UPDATE! New Mexico Bill Bans Coyote Tournaments

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UPDATE! *** Senate Bill 76 is scheduled for a hearing in Senate Judiciary committee Room 321 at 1:30 pm today, Feb. 25. ***

Take Action Today! Members should contact their state senator and ask them to vote NO on Senate Bill 76. Members can find contact information for your state senator by using the Sportsmen’s Alliance Legislative Action Center.


Sen. Mark Moores (R-Albuquerque) has pre-filed Senate Bill 76, which would end coyote tournament hunting in the state. In the previous General Assembly, the New Mexico Senate passed similar legislation only to have it die on the House Floor because of time constraints. The Humane Society of the United States (HSUS) has continued to push to eliminate these organized hunts nationwide, and will not stop until they are banned. Two states, California and Vermont, have already put a ban on coyote hunting tournaments. New Mexico currently has no closed season for coyotes.  

Coyote hunting tournaments, along with state-directed management programs, are an effective means of controlling coyote populations. Controlling populations is not easy though, because coyotes easily adapt to different environments and are prevalent in and around large population areas, as well as agricultural regions where predation on cattle and other livestock is very common. In 2010, the National Agriculture Statistics Service reported that predators throughout New Mexico killed 9,900 head of cattle, a $5.3 million loss; coyotes were considered the major livestock predator in the state.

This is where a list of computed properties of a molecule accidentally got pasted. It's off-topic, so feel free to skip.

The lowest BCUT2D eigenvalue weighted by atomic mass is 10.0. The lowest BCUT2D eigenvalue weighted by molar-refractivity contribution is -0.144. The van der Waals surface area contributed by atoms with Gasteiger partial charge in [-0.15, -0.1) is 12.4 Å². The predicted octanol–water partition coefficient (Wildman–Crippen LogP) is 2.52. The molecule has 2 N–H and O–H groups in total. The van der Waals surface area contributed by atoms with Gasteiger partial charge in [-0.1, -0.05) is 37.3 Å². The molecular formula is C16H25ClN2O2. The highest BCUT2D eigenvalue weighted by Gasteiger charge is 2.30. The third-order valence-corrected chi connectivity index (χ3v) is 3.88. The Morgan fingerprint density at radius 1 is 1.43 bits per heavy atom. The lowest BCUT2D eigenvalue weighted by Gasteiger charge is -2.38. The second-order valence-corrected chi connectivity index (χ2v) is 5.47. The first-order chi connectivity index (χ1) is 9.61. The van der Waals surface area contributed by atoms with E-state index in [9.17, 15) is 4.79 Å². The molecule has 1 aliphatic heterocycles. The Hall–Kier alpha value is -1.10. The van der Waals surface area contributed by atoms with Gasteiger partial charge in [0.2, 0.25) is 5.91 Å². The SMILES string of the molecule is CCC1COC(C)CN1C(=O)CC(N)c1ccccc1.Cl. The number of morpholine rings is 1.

Coyote tournaments can also help the local economy, because they attract sportsmen from across a state, and even the country, to rural areas. These sportsmen spend money at local hotels, restaurants and retail stores. According to a 2013 Southwick and Associates (a leading economist on the outdoor industry) report, New Mexico sportsmen spend more than $342 million dollars on hunting-related activities.

“Coyote population numbers throughout the United States are so plentiful, that most states, like New Mexico, do not have a closed season,” said Luke Houghton, associate director of state services for Sportsmen’s Alliance. “These tournaments are important to local economies because they boost revenues, aide in the state’s management of the species and protect the local farmers’ and ranchers’ livestock.”

About the Sportsmen’s Alliance: The Sportsmen’s Alliance protects and defends America’s wildlife conservation programs and the pursuits – hunting, fishing and trapping – that generate the money to pay for them. Sportsmen’s Alliance Foundation is responsible for public education, legal defense and research.  Its mission is accomplished through several distinct programs coordinated to provide the most complete defense capability possible. Stay connected to Sportsmen’s Alliance: OnlineFacebookTwitter and Instagram.